Today, our guest, Paul Cooke, Director of the
Institute at the University of Houston, talks
about a remarkable teacher -- and father. The
University presents this series about the machines
that make our civilization run, and the people
whose ingenuity created them.
Bronson Alcott went to school at a
Connecticut crossroads in a small, bare room. His
schoolmaster did nothing to stir him to think or to
be curious. When Bronson became too useful on the
family farm, his formal schooling ended. The year
was 1812. He was thirteen. Still wanting to learn,
he vowed to educate himself and read every book in
the neighborhood he could find.
As he grew older he learned that the greatest thing
he had learned in his first school was how children
should not be taught. Alcott began the struggle of
defying public opinion about how schools should
Self-taught and not yet 24 years old, he took his
first teaching job and soon came to see "teaching
as the most crucial of all professions."
In 1827, after he had opened his own school, an
article in the Boston papers praised it as perhaps
"the best common school in the United States." But
others criticized it because it wasn't stressing
memorization of facts and straightforward study of
practical information. Parents took their children
out, and the school closed.
A second school failed, and then he started a
third. Twenty students came on the first day to a
room arranged to be uplifting. In the corners were
pedestals with busts of Socrates, Shakespeare, and
Milton. Students were arranged in a semi-circle,
and Alcott began the day by asking them what they
thought was the purpose of school. He talked to
them about his duties as a teacher and asked them
to talk of their duties as students. Dialogues with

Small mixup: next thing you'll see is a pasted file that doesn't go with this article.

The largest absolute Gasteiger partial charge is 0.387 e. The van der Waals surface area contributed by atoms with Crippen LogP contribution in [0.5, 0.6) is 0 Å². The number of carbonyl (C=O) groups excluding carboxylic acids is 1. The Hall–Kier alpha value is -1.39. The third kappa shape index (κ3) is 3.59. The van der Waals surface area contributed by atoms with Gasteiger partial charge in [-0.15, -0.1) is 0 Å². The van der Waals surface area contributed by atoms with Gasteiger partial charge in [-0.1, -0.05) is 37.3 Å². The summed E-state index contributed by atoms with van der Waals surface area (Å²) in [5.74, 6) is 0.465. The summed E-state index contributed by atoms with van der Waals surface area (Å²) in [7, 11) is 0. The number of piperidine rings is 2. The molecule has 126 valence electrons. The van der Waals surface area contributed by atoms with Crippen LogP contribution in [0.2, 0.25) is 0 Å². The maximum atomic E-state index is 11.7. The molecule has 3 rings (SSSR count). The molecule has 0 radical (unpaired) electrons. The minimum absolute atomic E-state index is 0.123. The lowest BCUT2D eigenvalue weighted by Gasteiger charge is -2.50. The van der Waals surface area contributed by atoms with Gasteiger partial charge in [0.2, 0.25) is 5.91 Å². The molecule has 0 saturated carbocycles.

students were the rule.
Bronson Alcott's Temple School
pictured in his
Record Of Conversations on the Gospel,
He never let class activity turn into routine. Even
the way spelling lessons were done changed from day
to day. One spelling word on an occasion was
"yawn," and he let students tell funny and
embarrassing anecdotes about yawning. He often tied
this work with words to issues having to do with
the building of character.
But parents again took their children out, and the
school closed. Alcott was too untraditional.
discouragement after this third failure was great,
and he was deeply troubled. His old friends Emerson
and Thoreau comforted and
encouraged him over a period of months, helping him
return to sound health. Bronson Alcott's four
children encouraged him, too, as his famous
daughter told the world years later. Lousia May Alcott, the author of
Little Women, in her "Recollections of My
My father's school was the only one I ever went
to, and when this was broken up because he
introduced methods now all the fashion, our lessons
went on at home, for he was always sure of four
little pupils who firmly believed in their
Wanting to change American schools for the better,
Bronson Alcott struggled with disappointment. His
daughter, Louisa May, saw plainly that her father
was simply ahead of his time -- the fate of many a
I'm Paul Cooke at the University of Houston, where
we're interested in the way inventive minds work.
Duck, L., Understanding American Education: Its
Past, Practices, and Promise. Burke, VA:
Chatelaine Press, 1996, Chapter 6.
Shepard, O., Pedlar's Progress: The Life of
Bronson Alcott. New York: Greenwood Press,
Alcott, L. M., Louisa May Alcott: An Intimate
Anthology. (New York Public Library
Collector's Edition) New York: Doubleday, 1997,
"Recollections of My Childhood," pp. 3-11.
Paul Cooke, author of Thomas Hobbes and
Christianity (1996), has been associated with
the University of Houston Honors College since
1993, teaching such courses as "Slavery and Its
Consequences in America," and "Jesus, Socrates, and
Justice." Since late 1998, he has served as the
Director of the Houston Teachers
Institute, a partnership between the University
and the Houston Independent School District. The
Institute was established under the guidance of the
Yale-New Haven Teachers Institute as part of a
national initiative to strengthen classroom
teaching in U.S. public schools.
The Engines of Our Ingenuity is
Copyright © 1988-2002 by John H.